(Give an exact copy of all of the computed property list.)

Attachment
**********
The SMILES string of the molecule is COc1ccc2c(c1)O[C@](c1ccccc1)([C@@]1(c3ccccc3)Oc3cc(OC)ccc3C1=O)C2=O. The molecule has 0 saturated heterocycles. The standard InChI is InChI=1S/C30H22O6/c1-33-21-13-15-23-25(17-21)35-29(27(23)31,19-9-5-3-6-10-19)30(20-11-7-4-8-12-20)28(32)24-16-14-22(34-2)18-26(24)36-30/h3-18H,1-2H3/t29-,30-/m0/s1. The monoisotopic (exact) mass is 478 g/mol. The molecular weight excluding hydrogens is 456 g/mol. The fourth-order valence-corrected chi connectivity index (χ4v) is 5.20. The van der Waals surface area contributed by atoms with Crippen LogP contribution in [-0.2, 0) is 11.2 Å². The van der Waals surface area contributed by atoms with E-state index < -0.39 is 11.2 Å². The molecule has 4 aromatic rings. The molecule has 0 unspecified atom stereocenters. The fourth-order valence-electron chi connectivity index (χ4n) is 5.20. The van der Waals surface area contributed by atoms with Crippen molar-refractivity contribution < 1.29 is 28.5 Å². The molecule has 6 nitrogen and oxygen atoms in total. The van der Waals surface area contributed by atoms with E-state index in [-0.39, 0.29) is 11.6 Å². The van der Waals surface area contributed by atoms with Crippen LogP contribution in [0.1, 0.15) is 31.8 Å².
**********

The SMILES string of the molecule is COc1ccc2c(c1)O[C@](c1ccccc1)([C@@]1(c3ccccc3)Oc3cc(OC)ccc3C1=O)C2=O. The molecule has 0 saturated heterocycles. The standard InChI is InChI=1S/C30H22O6/c1-33-21-13-15-23-25(17-21)35-29(27(23)31,19-9-5-3-6-10-19)30(20-11-7-4-8-12-20)28(32)24-16-14-22(34-2)18-26(24)36-30/h3-18H,1-2H3/t29-,30-/m0/s1. The monoisotopic (exact) mass is 478 g/mol. The molecular weight excluding hydrogens is 456 g/mol. The fourth-order valence-corrected chi connectivity index (χ4v) is 5.20. The van der Waals surface area contributed by atoms with Crippen LogP contribution in [-0.2, 0) is 11.2 Å². The van der Waals surface area contributed by atoms with E-state index < -0.39 is 11.2 Å². The molecule has 4 aromatic rings. The molecule has 0 unspecified atom stereocenters. The fourth-order valence-electron chi connectivity index (χ4n) is 5.20. The van der Waals surface area contributed by atoms with Crippen molar-refractivity contribution < 1.29 is 28.5 Å². The molecule has 6 nitrogen and oxygen atoms in total. The van der Waals surface area contributed by atoms with E-state index in [-0.39, 0.29) is 11.6 Å². The van der Waals surface area contributed by atoms with Crippen LogP contribution in [0.1, 0.15) is 31.8 Å².